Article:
Josephine Boutte ’26 said she joined the five-person Fashion et cetera board her freshman spring. She has been involved ever since.

“We all collaborate on everything, which is great, because we all have great different perspectives, and it’s not always one person doing the same thing,” Boutte said. “We also have extensions, who are people that want to do makeup or help with lighting for the shows.”  

Boutte said Fashion et cetera — which meets weekly —  commences its termly meetings by discussing whether members want to organize a show during the term. From deciding a theme to finding a fitting venue, shows typically involve a lot of planning. Boutte added that the group tends to focus on organizing a single, extravagant show. 

Boutte said the first part of staging

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LONDON — If a picture is worth a thousand words, then surely a painting by the artist John Singer Sargent accompanied by the dresses worn in his portraits are worth a million words — or pounds.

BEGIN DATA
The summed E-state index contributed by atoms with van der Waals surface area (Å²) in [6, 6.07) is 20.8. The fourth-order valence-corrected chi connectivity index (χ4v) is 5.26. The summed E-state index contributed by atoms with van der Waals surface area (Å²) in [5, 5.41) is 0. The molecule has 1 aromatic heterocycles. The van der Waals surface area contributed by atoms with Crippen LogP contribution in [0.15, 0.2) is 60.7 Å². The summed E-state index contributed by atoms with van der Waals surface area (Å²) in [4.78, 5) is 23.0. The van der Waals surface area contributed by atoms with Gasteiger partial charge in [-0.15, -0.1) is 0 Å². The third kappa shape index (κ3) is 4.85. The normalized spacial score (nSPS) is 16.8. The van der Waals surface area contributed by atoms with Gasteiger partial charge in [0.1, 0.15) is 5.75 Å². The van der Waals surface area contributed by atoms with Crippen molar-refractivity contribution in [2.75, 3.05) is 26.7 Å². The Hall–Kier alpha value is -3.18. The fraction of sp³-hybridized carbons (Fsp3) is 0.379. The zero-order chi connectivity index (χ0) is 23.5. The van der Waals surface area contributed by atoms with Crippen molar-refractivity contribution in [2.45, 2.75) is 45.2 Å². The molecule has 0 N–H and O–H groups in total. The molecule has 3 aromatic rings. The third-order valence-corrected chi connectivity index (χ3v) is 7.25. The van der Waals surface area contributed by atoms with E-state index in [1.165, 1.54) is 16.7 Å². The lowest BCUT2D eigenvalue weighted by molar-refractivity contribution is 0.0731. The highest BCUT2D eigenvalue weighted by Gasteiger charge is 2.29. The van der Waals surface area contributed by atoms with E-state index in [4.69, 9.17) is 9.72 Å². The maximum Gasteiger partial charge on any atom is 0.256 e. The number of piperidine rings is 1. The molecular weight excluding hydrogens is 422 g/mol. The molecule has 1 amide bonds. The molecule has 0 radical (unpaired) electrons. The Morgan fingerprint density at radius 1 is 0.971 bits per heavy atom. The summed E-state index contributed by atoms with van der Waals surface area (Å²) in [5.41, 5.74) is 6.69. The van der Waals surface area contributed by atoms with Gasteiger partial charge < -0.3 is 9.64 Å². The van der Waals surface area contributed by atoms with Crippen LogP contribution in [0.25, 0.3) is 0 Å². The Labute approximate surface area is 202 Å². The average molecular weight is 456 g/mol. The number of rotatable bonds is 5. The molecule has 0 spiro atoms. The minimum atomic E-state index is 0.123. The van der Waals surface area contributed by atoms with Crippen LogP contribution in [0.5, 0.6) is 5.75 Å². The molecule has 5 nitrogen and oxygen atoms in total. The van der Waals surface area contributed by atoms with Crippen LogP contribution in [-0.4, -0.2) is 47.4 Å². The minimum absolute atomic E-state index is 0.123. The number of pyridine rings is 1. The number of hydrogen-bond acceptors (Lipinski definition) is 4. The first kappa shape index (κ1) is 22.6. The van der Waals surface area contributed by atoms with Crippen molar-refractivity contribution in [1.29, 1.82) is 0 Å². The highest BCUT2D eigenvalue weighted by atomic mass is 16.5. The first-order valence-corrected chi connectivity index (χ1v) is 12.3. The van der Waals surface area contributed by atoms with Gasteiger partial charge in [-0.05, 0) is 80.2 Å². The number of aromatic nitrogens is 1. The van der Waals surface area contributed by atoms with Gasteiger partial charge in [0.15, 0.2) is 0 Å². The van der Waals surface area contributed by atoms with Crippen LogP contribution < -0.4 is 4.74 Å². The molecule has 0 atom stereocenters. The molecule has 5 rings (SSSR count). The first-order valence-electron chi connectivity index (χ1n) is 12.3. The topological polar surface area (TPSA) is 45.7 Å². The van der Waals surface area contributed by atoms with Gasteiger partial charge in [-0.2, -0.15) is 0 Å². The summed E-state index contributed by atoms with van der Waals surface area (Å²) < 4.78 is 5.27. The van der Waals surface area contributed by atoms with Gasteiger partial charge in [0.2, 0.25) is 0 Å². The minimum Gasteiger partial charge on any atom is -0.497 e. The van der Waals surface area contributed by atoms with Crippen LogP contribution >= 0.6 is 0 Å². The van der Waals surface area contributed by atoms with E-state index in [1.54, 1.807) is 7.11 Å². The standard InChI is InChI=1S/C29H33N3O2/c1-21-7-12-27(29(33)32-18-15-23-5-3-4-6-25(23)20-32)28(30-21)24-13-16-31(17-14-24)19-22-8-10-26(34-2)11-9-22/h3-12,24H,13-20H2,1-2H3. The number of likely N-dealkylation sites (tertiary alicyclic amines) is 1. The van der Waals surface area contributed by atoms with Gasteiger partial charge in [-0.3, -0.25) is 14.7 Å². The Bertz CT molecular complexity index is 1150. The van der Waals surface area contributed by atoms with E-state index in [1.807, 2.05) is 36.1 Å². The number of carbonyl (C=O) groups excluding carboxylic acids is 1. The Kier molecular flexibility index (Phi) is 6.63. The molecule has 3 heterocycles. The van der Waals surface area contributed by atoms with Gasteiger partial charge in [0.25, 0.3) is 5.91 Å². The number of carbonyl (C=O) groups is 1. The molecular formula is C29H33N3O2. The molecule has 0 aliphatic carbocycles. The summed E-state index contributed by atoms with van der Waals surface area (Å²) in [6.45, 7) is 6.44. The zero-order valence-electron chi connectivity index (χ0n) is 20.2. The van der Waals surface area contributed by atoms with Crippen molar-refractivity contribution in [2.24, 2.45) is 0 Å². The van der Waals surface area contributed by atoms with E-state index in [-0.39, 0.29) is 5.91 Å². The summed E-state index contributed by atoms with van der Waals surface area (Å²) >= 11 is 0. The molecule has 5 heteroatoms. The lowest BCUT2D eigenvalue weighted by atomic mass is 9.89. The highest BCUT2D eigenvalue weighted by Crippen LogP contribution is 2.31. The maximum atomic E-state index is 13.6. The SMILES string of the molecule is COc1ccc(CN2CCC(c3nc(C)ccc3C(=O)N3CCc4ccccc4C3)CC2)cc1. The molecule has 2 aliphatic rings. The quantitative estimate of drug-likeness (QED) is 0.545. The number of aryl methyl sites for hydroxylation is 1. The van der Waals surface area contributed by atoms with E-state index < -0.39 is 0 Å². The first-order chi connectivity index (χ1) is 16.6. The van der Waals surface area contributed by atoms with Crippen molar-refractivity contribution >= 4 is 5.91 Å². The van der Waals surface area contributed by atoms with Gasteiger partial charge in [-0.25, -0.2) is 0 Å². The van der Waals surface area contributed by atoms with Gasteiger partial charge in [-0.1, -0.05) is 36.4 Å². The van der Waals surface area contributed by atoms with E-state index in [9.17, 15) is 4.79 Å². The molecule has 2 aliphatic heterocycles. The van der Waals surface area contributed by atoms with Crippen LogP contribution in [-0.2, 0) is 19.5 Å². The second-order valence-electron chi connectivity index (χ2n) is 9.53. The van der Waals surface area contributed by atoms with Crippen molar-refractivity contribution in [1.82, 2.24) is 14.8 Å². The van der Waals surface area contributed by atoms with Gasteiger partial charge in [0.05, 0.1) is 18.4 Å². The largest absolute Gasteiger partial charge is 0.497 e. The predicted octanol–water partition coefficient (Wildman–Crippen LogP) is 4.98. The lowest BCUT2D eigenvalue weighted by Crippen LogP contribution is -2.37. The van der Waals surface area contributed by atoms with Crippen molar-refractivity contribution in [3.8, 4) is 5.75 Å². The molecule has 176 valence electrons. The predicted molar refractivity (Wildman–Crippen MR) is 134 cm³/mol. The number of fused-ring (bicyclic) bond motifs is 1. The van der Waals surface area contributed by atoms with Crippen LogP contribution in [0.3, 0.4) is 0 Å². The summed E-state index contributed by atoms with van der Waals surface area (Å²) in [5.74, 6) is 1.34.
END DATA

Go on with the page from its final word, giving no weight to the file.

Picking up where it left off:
Sargent and Fashion” at the Tate Britain, on until July 7 — based on “Fashioned by Sargent,” which opened at Boston’s Museum of Fine Arts in 2023 — takes into account the garments that are featured in his paintings.

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It’s the first time the London-based museum has used fashion on this scale in one of its exhibitions.

“What’s fascinating about some of the pairings that we have between the paintings and costumes is that they have not been in the same space since Sargent’s studio,” said Chiedza Mhondoro, assistant curator at Tate Britain.

Installation Shots

“Sargent and Fashion” installation view with “Miss Elsie Palmer,” 1889-90 and House of Worth dresses.

The MFA’s Croll senior curator of American paintings, Erica Hirshler, conceived the idea of the exhibition after being invited to give a paper at the Petit Palais in Paris in 2016 focusing on the fashion in Sargent’s paintings.

“They had an exhibition about Oscar Wilde, with a symposium about the dandy as a type. I presented my paper about Sargent’s portraits of men and then began to think about the clothes in his work and what they said publicly. I proposed this exhibition in 2017 and have been working on it ever since, with some delays during COVID[-19],” she said in a WWD interview last year.